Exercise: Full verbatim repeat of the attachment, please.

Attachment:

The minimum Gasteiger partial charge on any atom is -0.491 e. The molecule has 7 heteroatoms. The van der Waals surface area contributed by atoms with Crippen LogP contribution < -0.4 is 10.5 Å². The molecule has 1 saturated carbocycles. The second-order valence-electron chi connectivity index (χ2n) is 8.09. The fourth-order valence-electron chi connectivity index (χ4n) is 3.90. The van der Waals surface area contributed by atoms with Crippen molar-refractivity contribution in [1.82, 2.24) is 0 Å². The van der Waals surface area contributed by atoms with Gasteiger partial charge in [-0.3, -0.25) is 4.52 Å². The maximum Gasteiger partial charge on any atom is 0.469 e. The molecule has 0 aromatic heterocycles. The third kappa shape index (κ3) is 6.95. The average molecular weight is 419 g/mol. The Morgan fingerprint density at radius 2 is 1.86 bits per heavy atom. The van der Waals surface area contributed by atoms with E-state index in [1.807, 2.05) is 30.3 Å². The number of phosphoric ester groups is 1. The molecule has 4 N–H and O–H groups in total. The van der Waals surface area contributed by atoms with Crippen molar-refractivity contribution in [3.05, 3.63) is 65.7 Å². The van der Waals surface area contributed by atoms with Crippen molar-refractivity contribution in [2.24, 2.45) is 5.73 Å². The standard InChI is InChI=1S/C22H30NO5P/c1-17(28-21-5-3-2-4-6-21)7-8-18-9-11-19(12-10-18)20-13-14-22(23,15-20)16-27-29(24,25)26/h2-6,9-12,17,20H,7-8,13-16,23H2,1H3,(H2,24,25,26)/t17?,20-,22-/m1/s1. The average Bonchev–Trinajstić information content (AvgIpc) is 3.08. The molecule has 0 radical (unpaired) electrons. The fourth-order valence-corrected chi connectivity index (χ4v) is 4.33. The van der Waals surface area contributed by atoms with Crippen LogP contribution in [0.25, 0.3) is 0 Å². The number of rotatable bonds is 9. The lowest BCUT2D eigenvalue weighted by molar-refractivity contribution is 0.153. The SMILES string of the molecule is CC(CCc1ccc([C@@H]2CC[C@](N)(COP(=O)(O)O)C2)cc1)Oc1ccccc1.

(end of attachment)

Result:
The minimum Gasteiger partial charge on any atom is -0.491 e. The molecule has 7 heteroatoms. The van der Waals surface area contributed by atoms with Crippen LogP contribution < -0.4 is 10.5 Å². The molecule has 1 saturated carbocycles. The second-order valence-electron chi connectivity index (χ2n) is 8.09. The fourth-order valence-electron chi connectivity index (χ4n) is 3.90. The van der Waals surface area contributed by atoms with Crippen molar-refractivity contribution in [1.82, 2.24) is 0 Å². The van der Waals surface area contributed by atoms with Gasteiger partial charge in [-0.3, -0.25) is 4.52 Å². The maximum Gasteiger partial charge on any atom is 0.469 e. The molecule has 0 aromatic heterocycles. The third kappa shape index (κ3) is 6.95. The average molecular weight is 419 g/mol. The Morgan fingerprint density at radius 2 is 1.86 bits per heavy atom. The van der Waals surface area contributed by atoms with E-state index in [1.807, 2.05) is 30.3 Å². The number of phosphoric ester groups is 1. The molecule has 4 N–H and O–H groups in total. The van der Waals surface area contributed by atoms with Crippen molar-refractivity contribution in [3.05, 3.63) is 65.7 Å². The van der Waals surface area contributed by atoms with Crippen molar-refractivity contribution in [2.24, 2.45) is 5.73 Å². The standard InChI is InChI=1S/C22H30NO5P/c1-17(28-21-5-3-2-4-6-21)7-8-18-9-11-19(12-10-18)20-13-14-22(23,15-20)16-27-29(24,25)26/h2-6,9-12,17,20H,7-8,13-16,23H2,1H3,(H2,24,25,26)/t17?,20-,22-/m1/s1. The average Bonchev–Trinajstić information content (AvgIpc) is 3.08. The molecule has 0 radical (unpaired) electrons. The fourth-order valence-corrected chi connectivity index (χ4v) is 4.33. The van der Waals surface area contributed by atoms with Crippen LogP contribution in [0.25, 0.3) is 0 Å². The number of rotatable bonds is 9. The lowest BCUT2D eigenvalue weighted by molar-refractivity contribution is 0.153. The SMILES string of the molecule is CC(CCc1ccc([C@@H]2CC[C@](N)(COP(=O)(O)O)C2)cc1)Oc1ccccc1.